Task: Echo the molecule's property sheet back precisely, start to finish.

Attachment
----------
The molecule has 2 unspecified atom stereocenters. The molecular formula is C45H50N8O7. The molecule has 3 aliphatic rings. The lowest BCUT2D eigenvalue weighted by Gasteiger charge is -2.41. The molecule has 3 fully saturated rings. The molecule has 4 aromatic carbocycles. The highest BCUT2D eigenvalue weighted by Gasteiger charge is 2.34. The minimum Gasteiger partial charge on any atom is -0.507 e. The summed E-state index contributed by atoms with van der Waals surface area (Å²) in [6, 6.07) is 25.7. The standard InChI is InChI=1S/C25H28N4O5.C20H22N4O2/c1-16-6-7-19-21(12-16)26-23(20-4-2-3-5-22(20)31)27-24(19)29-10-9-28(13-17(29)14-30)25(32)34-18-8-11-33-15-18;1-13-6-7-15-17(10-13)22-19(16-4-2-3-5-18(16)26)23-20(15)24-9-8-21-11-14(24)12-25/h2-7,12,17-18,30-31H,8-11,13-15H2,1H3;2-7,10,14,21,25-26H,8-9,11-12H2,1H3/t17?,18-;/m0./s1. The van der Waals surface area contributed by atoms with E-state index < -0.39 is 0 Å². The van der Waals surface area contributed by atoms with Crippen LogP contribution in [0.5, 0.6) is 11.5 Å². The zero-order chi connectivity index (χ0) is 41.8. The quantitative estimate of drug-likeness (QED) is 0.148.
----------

The molecule has 2 unspecified atom stereocenters. The molecular formula is C45H50N8O7. The molecule has 3 aliphatic rings. The lowest BCUT2D eigenvalue weighted by Gasteiger charge is -2.41. The molecule has 3 fully saturated rings. The molecule has 4 aromatic carbocycles. The highest BCUT2D eigenvalue weighted by Gasteiger charge is 2.34. The minimum Gasteiger partial charge on any atom is -0.507 e. The summed E-state index contributed by atoms with van der Waals surface area (Å²) in [6, 6.07) is 25.7. The standard InChI is InChI=1S/C25H28N4O5.C20H22N4O2/c1-16-6-7-19-21(12-16)26-23(20-4-2-3-5-22(20)31)27-24(19)29-10-9-28(13-17(29)14-30)25(32)34-18-8-11-33-15-18;1-13-6-7-15-17(10-13)22-19(16-4-2-3-5-18(16)26)23-20(15)24-9-8-21-11-14(24)12-25/h2-7,12,17-18,30-31H,8-11,13-15H2,1H3;2-7,10,14,21,25-26H,8-9,11-12H2,1H3/t17?,18-;/m0./s1. The van der Waals surface area contributed by atoms with E-state index < -0.39 is 0 Å². The van der Waals surface area contributed by atoms with Crippen LogP contribution in [0.5, 0.6) is 11.5 Å². The zero-order chi connectivity index (χ0) is 41.8. The quantitative estimate of drug-likeness (QED) is 0.148.